“Built in the 1960s, Kaiti Mall has solid bones from a construction perspective, but would certainly benefit from a phased refurbishment and modernisation make-over to brighten up its general appearance.

“The mall’s tenancy mix reflects the surrounding residential nature of this part of town. There’s the baker, the grocer, the bottle shop and the local bar as ‘cornerstone’ operators relying on a very local clientele.

“However, the mall’s real potential lies in bringing the premises into the 21st century - not only from a physical infrastructure perspective, but also re-invigorating its public persona by making it more ‘customer-friendly’.”

Among the tenancy schedule at Kaiti Mall are:

• Liquid Self-Service Laundromat on a lease currently running through until 2019, with five further two-year rights of renewal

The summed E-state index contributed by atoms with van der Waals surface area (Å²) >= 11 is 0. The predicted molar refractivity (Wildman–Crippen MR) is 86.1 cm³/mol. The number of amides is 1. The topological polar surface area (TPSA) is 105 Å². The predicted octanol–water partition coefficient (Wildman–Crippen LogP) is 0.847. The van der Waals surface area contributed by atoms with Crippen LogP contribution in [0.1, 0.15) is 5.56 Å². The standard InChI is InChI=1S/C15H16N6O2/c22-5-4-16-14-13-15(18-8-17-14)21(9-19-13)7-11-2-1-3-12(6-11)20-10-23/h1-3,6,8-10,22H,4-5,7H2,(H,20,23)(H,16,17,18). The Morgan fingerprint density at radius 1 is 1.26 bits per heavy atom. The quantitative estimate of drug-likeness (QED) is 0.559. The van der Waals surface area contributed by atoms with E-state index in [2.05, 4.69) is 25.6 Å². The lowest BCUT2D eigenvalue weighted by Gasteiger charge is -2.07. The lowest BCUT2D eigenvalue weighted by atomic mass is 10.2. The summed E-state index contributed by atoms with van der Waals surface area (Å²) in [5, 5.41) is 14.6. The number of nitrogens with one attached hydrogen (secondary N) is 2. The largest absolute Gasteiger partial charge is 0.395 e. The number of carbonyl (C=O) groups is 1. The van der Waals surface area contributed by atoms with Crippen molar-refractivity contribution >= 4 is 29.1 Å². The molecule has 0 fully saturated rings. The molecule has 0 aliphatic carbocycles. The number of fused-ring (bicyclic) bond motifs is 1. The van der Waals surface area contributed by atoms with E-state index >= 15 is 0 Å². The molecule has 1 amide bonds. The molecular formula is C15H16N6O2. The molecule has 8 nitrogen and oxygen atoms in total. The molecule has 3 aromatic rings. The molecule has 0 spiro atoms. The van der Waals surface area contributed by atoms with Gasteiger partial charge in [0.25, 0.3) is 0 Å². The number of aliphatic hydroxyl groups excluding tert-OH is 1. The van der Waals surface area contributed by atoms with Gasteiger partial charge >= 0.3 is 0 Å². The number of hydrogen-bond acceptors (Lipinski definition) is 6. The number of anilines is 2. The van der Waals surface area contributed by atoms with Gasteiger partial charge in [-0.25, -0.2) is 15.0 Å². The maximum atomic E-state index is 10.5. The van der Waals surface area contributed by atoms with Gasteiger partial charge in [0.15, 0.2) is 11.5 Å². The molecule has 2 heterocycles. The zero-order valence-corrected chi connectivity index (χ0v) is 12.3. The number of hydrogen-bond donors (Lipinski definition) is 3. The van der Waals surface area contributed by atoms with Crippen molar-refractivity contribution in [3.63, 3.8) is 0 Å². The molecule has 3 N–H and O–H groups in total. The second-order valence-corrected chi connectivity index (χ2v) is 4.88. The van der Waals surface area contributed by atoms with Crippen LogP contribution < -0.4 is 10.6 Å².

• Kaiti Mall Fish Shop currently on a lease running through until next year, with three further three-year rights of renewal

• Kaiti TAB

• Kaiti Mall Pharmacy currently on a lease running through to 2021 with a further three-year right of renewal

• Work and Income New Zealand, which occupies two adjoining premises

• Kaiti Bakery currently on a lease running through to next year, with a further five-year right of renewal

• Kaiti Mall Super Value supermarket – one of 40 nationwide grocery stores operating under this franchise moniker

• Shiralee Dairy currently on a lease running through to next year with two further three-year rights of renewal

• The New Zealand police on a lease currently running through until 2021

• Red Door Liquor Shop currently on a lease running through until 2020 with two further three-year rights of renewal.

Additionally, there are commercial leasing agreements for an ANZ Bank ‘hole in the wall’ money dispensing machines and a 2 Degrees Mobile cellphone tower. Combined, the 12 current tenancies generate a net annual rental income of $339,344 plus GST.